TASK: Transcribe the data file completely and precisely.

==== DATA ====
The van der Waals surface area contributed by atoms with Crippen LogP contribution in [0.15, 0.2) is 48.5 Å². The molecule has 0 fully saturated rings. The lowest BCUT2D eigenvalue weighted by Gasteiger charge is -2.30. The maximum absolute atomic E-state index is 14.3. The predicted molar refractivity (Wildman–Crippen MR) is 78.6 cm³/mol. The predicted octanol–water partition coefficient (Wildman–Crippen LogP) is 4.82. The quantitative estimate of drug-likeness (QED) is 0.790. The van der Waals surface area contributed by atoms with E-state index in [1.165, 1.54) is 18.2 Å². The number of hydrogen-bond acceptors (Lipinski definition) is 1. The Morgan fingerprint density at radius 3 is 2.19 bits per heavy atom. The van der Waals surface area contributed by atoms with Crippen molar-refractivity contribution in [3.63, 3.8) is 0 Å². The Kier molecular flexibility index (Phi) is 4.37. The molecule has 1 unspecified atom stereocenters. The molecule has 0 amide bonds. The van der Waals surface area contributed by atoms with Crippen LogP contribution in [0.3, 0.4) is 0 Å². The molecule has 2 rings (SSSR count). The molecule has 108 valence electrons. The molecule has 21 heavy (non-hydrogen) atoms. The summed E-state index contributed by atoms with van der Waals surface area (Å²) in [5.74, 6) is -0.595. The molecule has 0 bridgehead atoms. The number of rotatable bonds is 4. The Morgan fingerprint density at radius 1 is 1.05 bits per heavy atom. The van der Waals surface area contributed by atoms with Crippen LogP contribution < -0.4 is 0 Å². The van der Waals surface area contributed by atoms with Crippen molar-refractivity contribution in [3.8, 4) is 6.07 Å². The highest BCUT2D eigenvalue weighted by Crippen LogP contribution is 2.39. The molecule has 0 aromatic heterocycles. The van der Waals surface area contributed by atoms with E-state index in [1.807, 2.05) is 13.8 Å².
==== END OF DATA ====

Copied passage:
The van der Waals surface area contributed by atoms with Crippen LogP contribution in [0.15, 0.2) is 48.5 Å². The molecule has 0 fully saturated rings. The lowest BCUT2D eigenvalue weighted by Gasteiger charge is -2.30. The maximum absolute atomic E-state index is 14.3. The predicted molar refractivity (Wildman–Crippen MR) is 78.6 cm³/mol. The predicted octanol–water partition coefficient (Wildman–Crippen LogP) is 4.82. The quantitative estimate of drug-likeness (QED) is 0.790. The van der Waals surface area contributed by atoms with E-state index in [1.165, 1.54) is 18.2 Å². The number of hydrogen-bond acceptors (Lipinski definition) is 1. The Morgan fingerprint density at radius 3 is 2.19 bits per heavy atom. The van der Waals surface area contributed by atoms with Crippen molar-refractivity contribution in [3.63, 3.8) is 0 Å². The Kier molecular flexibility index (Phi) is 4.37. The molecule has 1 unspecified atom stereocenters. The molecule has 0 amide bonds. The van der Waals surface area contributed by atoms with Crippen LogP contribution in [0.3, 0.4) is 0 Å². The molecule has 2 rings (SSSR count). The molecule has 108 valence electrons. The molecule has 21 heavy (non-hydrogen) atoms. The summed E-state index contributed by atoms with van der Waals surface area (Å²) in [5.74, 6) is -0.595. The molecule has 0 bridgehead atoms. The number of rotatable bonds is 4. The Morgan fingerprint density at radius 1 is 1.05 bits per heavy atom. The van der Waals surface area contributed by atoms with Crippen LogP contribution < -0.4 is 0 Å². The van der Waals surface area contributed by atoms with Crippen molar-refractivity contribution in [3.8, 4) is 6.07 Å². The highest BCUT2D eigenvalue weighted by Crippen LogP contribution is 2.39. The molecule has 0 aromatic heterocycles. The van der Waals surface area contributed by atoms with E-state index in [1.807, 2.05) is 13.8 Å².